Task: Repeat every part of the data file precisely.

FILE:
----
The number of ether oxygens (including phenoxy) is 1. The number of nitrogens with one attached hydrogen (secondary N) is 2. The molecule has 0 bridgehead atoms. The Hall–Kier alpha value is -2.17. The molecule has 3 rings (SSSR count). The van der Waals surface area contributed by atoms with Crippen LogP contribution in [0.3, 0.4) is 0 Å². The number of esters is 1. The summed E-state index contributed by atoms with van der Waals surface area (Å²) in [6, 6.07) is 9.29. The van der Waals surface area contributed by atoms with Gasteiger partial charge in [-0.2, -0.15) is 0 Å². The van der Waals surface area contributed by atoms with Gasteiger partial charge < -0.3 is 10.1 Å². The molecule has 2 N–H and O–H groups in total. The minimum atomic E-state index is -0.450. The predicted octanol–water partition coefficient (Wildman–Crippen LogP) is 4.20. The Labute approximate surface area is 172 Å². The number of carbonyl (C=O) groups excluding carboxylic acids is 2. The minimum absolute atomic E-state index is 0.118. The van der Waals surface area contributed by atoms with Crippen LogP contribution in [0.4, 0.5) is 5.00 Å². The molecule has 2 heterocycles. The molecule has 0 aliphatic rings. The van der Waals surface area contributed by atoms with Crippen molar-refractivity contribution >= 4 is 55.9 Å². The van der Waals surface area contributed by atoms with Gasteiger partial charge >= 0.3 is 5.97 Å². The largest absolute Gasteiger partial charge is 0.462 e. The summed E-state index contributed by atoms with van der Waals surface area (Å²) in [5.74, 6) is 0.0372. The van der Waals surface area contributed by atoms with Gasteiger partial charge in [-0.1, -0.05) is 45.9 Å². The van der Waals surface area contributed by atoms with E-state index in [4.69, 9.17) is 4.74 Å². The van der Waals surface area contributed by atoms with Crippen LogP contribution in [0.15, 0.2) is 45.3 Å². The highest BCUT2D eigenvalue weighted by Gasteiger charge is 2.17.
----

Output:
The number of ether oxygens (including phenoxy) is 1. The number of nitrogens with one attached hydrogen (secondary N) is 2. The molecule has 0 bridgehead atoms. The Hall–Kier alpha value is -2.17. The molecule has 3 rings (SSSR count). The van der Waals surface area contributed by atoms with Crippen LogP contribution in [0.3, 0.4) is 0 Å². The number of esters is 1. The summed E-state index contributed by atoms with van der Waals surface area (Å²) in [6, 6.07) is 9.29. The van der Waals surface area contributed by atoms with Gasteiger partial charge in [-0.2, -0.15) is 0 Å². The van der Waals surface area contributed by atoms with Gasteiger partial charge < -0.3 is 10.1 Å². The molecule has 2 N–H and O–H groups in total. The minimum atomic E-state index is -0.450. The predicted octanol–water partition coefficient (Wildman–Crippen LogP) is 4.20. The Labute approximate surface area is 172 Å². The number of carbonyl (C=O) groups excluding carboxylic acids is 2. The minimum absolute atomic E-state index is 0.118. The van der Waals surface area contributed by atoms with Crippen LogP contribution in [0.4, 0.5) is 5.00 Å². The molecule has 2 heterocycles. The molecule has 0 aliphatic rings. The van der Waals surface area contributed by atoms with Crippen molar-refractivity contribution >= 4 is 55.9 Å². The van der Waals surface area contributed by atoms with Gasteiger partial charge >= 0.3 is 5.97 Å². The largest absolute Gasteiger partial charge is 0.462 e. The summed E-state index contributed by atoms with van der Waals surface area (Å²) in [5.74, 6) is 0.0372. The van der Waals surface area contributed by atoms with Gasteiger partial charge in [-0.1, -0.05) is 45.9 Å². The van der Waals surface area contributed by atoms with E-state index in [4.69, 9.17) is 4.74 Å². The van der Waals surface area contributed by atoms with Crippen LogP contribution in [0.15, 0.2) is 45.3 Å². The highest BCUT2D eigenvalue weighted by Gasteiger charge is 2.17.